ENCINITAS — The cartooning industry has changed. And most of Jim Whiting’s peers have retired. But nothing has slowed down Whiting’s passion for his craft.
At the age of 87, Whiting spends more than 20 hours a week working on illustrations for a variety of sources — that’s not counting the hours he spends doodling in his free time.
“I don’t want to stop,” Whiting said. “I don’t want to retire. I’m having too much fun.”
Racking up more than a few accolades over the years, his commitment to cartooning hasn’t gone unnoticed. Most recently, Art Illustrated: Celebrating Comic Art, a show at the Escondido Center for the Arts running June 20 to July 28, will feature 10 of his drawings. As part of the exhibit, Whiting’s work was chosen to represent magazine cartoons from the 1950s.
During the ‘50s and beyond, Whiting drew “gag cartoons” — single-panel illustrations with a line or two of dialogue — for national publications like Look Magazine and the Saturday Evening Post.
Andrew Farago, the curator of the art show, said Whiting’s work is a great reflection of this time period.
“He’s a very talented gag cartoonist in the classic New Yorker mold,” Farago said.
Whiting noted the industry was vastly different when he first started.
For one, there was more of a demand for professional cartoonists. Over the years, the comics section in newspapers shrank, making it difficult to find steady work. And presently, national magazines are less inclined buy gag cartoons.
Still, Whiting seems to be unconcerned with whether the cartoon business is pointing up or down. Most mornings, even if he doesn’t have an assignment, Whiting picks up a pen and settles at his desk, which belonged to famed New Yorker cartoonist Sam Cobean, and who gave Whiting a crash course in the industry.
Whiting wanted to be an artist as a teenager, but he wasn’t sure in what capacity. After meeting Cobean while on vacation in the late 1940s, he decided cartooning was for him. He went to art school, first in Chicago and then in New York City. All the while, he stayed in touch with Cobean.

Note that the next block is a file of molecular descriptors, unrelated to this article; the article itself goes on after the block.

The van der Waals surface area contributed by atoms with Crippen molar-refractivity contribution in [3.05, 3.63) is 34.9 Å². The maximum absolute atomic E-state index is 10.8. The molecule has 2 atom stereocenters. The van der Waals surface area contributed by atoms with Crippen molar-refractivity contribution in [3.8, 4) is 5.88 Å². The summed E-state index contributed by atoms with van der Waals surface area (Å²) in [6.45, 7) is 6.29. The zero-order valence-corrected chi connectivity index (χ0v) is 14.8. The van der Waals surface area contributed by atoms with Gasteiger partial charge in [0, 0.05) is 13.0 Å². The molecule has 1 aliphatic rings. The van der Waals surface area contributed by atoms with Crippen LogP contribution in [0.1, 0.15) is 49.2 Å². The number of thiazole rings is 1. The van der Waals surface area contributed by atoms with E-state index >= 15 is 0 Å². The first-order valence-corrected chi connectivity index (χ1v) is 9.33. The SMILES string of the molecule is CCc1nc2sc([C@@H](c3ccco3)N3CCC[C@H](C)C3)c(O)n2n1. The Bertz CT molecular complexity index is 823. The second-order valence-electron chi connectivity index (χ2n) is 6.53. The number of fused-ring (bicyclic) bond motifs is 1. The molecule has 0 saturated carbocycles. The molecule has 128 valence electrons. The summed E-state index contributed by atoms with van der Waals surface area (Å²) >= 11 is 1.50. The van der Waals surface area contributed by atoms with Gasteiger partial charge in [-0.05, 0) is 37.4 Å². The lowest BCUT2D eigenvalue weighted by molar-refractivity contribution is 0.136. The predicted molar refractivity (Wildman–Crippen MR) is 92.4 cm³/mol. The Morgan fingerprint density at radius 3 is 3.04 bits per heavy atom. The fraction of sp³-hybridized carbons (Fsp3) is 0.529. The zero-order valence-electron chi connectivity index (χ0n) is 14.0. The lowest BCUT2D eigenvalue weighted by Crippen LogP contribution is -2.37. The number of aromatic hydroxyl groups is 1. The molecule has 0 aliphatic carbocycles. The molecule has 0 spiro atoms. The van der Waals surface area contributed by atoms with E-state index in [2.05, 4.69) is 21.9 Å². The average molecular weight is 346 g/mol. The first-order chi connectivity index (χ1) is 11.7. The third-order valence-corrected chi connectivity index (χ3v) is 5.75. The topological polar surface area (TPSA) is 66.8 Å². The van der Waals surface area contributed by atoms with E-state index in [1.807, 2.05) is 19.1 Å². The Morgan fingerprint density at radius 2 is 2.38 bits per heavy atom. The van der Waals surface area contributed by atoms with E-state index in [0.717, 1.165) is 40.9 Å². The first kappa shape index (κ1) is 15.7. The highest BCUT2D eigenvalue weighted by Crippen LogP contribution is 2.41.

“I showed him some drawings after a few months studying in Chicago,” Whiting said.
“He told me ‘well, maybe you ought to try another art school,’” Whiting added with a laugh. “He was brash sometimes, but still always very helpful and instrumental to my development.”
From there, Whiting gained experience, establishing himself as a well-known cartoonist with work regularly appearing in national magazines. And he even landed a gig teaching cartooning for a time.
In the mid-1980s, he moved to San Diego with his wife, Bernita (they have five children together.)
About a year after coming out to San Diego, he was freelancing for most of the local pennysavers and newspapers that are no longer in existence, he said.
There’s still one aspect of cartooning that remains a mystery to Whiting — where inspiration for material comes from and why it flows in fits and starts.
“My ideas come from life, from just talking to people, our own kids and sometimes odd things sticking in the back of mind,” Whiting said. “I sit down and come up with an idea right away sometimes. And other times, I’ve stayed up all night thinking of gags.”
Just as Cobean gave him advice, Whiting has paid it forward. He’s mentored a few younger cartoonists over the years. Also, he recently judged a show highlighting younger artists.
“It’s satisfying that young people are still interested in comics and drawing,” Whiting said. “I try and help (them) any way I can.”
Although different, he noted there are certainly positives that come with being a cartoonist these days. Whiting enjoys sharing new cartoons on his website (jimtoons.com) and instantly with friends through email.
Lately, his focus has shifted to book illustrations. He said it’s a different, albeit a satisfying change of pace.
“The process isn’t the same as drawing a single panel,” Whiting said. “But I enjoy telling a story in a different way.
“I can’t help but just keep drawing,” Whiting added.